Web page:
No buzz yet, but we’re preparing for the little honey makers

Posted by KristenM on January 29th, 2010

Cover of book titled Honeybees

You can't be a beekeeper without doing your homework. McDonald has been reading up on bees to prepare for the new colonies.

Bees. These important pollinators have been struggling in recent years. Their populations have been declining. It’s a cause of concern for anyone who cares about the flowering plants bees help fertilize.

Karen McDonald is not one to sit idly by while a fellow member of planet Earth struggles. McDonald is an educator and the Smithsonian Environmental Research Center’s outreach coordinator. This week she and Elio Cruz prepared three beehives that – come summer – will be full of the flying honey machines. Cruz is a technician at the National Museum of Natural History. He works in the museum’s O. Orkin Insect Zoo.

Karen and Elio inspect the hives.

Cruz and McDonald examine the wax combs upon which the bees will build their honeycombs.

The three hives they assembled will eventually house around 120,000 bees. The pollinators will serve double-duty. Some will make appearances in the insect zoo. Others will become part of McDonald’s lesson plans. But the initial focus is to get the colonies established and healthy.

To that end, McDonald has scouted the area around SERC for a location that will give the bees access to plenty of pollen. She expects them to take advantage of the flowers found on tulip poplar trees, wineberry shrubs and the trumpet creeper.

Cruz paints the hives white.

Painting the hives white will keep them cooler under the summer's blazing sun.

McDonald began taking beekeeping classes last year. She can rattle off statistics: one bee lives about four weeks long and will create only a tablespoon or two of honey. McDonald’s struck by what the bees do and how they do it. “It amazes me that they do everything in the dark. They raise the young, pack the pollen, build the honey comb, get rid of the corpses, take care of the queen and make the honey – all in the dark confines of the hive!” She says the queen compensates for the lack of light by communicating her orders through pheromones.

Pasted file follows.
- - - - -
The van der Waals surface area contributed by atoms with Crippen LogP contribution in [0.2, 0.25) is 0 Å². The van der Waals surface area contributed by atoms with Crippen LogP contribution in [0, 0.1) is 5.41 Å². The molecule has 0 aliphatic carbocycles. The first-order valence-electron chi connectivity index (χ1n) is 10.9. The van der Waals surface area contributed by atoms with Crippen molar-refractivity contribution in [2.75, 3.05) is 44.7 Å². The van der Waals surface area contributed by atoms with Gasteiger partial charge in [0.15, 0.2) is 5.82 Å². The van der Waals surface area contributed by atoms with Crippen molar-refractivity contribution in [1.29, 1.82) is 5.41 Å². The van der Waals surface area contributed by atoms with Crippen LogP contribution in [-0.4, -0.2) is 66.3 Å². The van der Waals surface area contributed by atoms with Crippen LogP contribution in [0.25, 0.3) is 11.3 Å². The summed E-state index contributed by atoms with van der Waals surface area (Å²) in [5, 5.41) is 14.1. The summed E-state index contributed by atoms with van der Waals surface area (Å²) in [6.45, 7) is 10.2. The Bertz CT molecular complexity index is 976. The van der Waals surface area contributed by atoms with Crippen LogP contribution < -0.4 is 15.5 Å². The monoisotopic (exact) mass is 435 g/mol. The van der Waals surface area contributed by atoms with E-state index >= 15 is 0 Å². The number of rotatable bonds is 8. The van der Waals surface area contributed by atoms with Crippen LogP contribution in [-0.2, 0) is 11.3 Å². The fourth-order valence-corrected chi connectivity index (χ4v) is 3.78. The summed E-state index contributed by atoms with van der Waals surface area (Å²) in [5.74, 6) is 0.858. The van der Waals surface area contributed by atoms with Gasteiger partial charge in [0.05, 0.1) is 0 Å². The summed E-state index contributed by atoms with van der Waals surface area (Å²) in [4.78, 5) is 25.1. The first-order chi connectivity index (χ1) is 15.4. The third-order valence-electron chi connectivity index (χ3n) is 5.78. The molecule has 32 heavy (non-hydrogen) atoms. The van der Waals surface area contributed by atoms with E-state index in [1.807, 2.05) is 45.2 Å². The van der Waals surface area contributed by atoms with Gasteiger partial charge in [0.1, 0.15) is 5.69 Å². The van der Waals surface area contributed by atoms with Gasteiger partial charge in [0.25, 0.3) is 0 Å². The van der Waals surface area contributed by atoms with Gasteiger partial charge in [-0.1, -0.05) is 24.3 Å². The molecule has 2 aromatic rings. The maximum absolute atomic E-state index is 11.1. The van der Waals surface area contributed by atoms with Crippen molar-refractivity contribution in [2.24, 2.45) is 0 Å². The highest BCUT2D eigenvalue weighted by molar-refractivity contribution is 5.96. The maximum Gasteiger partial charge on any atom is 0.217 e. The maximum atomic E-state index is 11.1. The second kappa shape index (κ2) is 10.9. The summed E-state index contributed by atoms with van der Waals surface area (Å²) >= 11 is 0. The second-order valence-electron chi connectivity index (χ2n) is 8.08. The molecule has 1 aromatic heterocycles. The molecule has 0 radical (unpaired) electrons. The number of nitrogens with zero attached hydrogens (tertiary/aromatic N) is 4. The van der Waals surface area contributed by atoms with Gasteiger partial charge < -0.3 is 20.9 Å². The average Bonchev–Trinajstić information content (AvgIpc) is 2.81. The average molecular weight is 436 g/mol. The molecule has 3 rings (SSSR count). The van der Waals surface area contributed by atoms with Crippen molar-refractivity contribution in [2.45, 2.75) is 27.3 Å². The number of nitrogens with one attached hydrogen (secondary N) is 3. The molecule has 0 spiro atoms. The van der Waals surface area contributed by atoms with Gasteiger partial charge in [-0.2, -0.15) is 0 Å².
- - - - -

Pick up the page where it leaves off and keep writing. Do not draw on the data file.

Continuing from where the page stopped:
The Beekeeper's suit and gloves

Along with the hives, McDonald received some beekeeping attire.

Cruz will pick up the bees from local Maryland suppliers this spring. He and McDonald say not to expect honey anytime soon; the bees will need the honey they make this summer to survive the winter. But if all goes well, by August 2011, there may be some leftovers. However, Cruz notes that they won’t actually harvest it. Too bad for Smithsonian visitors and employees.


3 Comments so far ↓

  1. Love the blog. I’m very intrigued by the bees… Ron’s grandpa used to be a beekeeper. I look forward to following your Smithsonian adventures. -Jenn

  2. Richard says:

    I stronly applaud the efforts of Karen McDonald in her efforts. after reading your article it accurs to me that you shouldn’t have to find a place to close to flowering plants. The first beehives I had was in a city, and the bees had to fly at least two miles to find pollen and nectar, yet they still provided me with a very nice harvest of honey. Good luck with your beekeeping endeavor.

  3. Do you have any video of that? I’d love to find out more details.

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